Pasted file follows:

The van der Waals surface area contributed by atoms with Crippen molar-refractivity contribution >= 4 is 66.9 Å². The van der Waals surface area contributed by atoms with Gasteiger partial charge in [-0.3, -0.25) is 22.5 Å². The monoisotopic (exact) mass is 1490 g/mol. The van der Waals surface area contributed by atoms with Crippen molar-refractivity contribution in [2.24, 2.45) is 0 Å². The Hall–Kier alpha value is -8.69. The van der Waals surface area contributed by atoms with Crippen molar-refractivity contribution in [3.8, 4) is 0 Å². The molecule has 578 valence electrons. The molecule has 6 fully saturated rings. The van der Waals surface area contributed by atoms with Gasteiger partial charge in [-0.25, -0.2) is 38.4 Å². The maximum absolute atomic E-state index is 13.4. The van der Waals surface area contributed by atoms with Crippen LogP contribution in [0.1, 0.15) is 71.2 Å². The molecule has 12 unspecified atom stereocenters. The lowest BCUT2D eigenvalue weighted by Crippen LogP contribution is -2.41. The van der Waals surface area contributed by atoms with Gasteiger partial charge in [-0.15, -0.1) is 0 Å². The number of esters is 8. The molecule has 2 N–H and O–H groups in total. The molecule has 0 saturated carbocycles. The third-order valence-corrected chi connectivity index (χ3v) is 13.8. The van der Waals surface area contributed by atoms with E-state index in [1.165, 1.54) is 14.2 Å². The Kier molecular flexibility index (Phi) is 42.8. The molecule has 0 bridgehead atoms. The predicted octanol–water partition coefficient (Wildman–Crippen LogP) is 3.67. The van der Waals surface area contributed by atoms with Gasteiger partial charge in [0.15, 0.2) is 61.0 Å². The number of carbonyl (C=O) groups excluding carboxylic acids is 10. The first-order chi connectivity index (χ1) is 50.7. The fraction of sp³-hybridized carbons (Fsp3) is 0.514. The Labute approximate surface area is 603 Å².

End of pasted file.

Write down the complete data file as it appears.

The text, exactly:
The van der Waals surface area contributed by atoms with Crippen molar-refractivity contribution >= 4 is 66.9 Å². The van der Waals surface area contributed by atoms with Gasteiger partial charge in [-0.3, -0.25) is 22.5 Å². The monoisotopic (exact) mass is 1490 g/mol. The van der Waals surface area contributed by atoms with Crippen molar-refractivity contribution in [2.24, 2.45) is 0 Å². The Hall–Kier alpha value is -8.69. The van der Waals surface area contributed by atoms with Crippen molar-refractivity contribution in [3.8, 4) is 0 Å². The molecule has 578 valence electrons. The molecule has 6 fully saturated rings. The van der Waals surface area contributed by atoms with Gasteiger partial charge in [-0.25, -0.2) is 38.4 Å². The maximum absolute atomic E-state index is 13.4. The van der Waals surface area contributed by atoms with Crippen LogP contribution in [0.1, 0.15) is 71.2 Å². The molecule has 12 unspecified atom stereocenters. The lowest BCUT2D eigenvalue weighted by Crippen LogP contribution is -2.41. The van der Waals surface area contributed by atoms with Gasteiger partial charge in [-0.15, -0.1) is 0 Å². The number of esters is 8. The molecule has 2 N–H and O–H groups in total. The molecule has 0 saturated carbocycles. The third-order valence-corrected chi connectivity index (χ3v) is 13.8. The van der Waals surface area contributed by atoms with E-state index in [1.165, 1.54) is 14.2 Å². The Kier molecular flexibility index (Phi) is 42.8. The molecule has 0 bridgehead atoms. The predicted octanol–water partition coefficient (Wildman–Crippen LogP) is 3.67. The van der Waals surface area contributed by atoms with Gasteiger partial charge in [0.15, 0.2) is 61.0 Å². The number of carbonyl (C=O) groups excluding carboxylic acids is 10. The first-order chi connectivity index (χ1) is 50.7. The fraction of sp³-hybridized carbons (Fsp3) is 0.514. The Labute approximate surface area is 603 Å².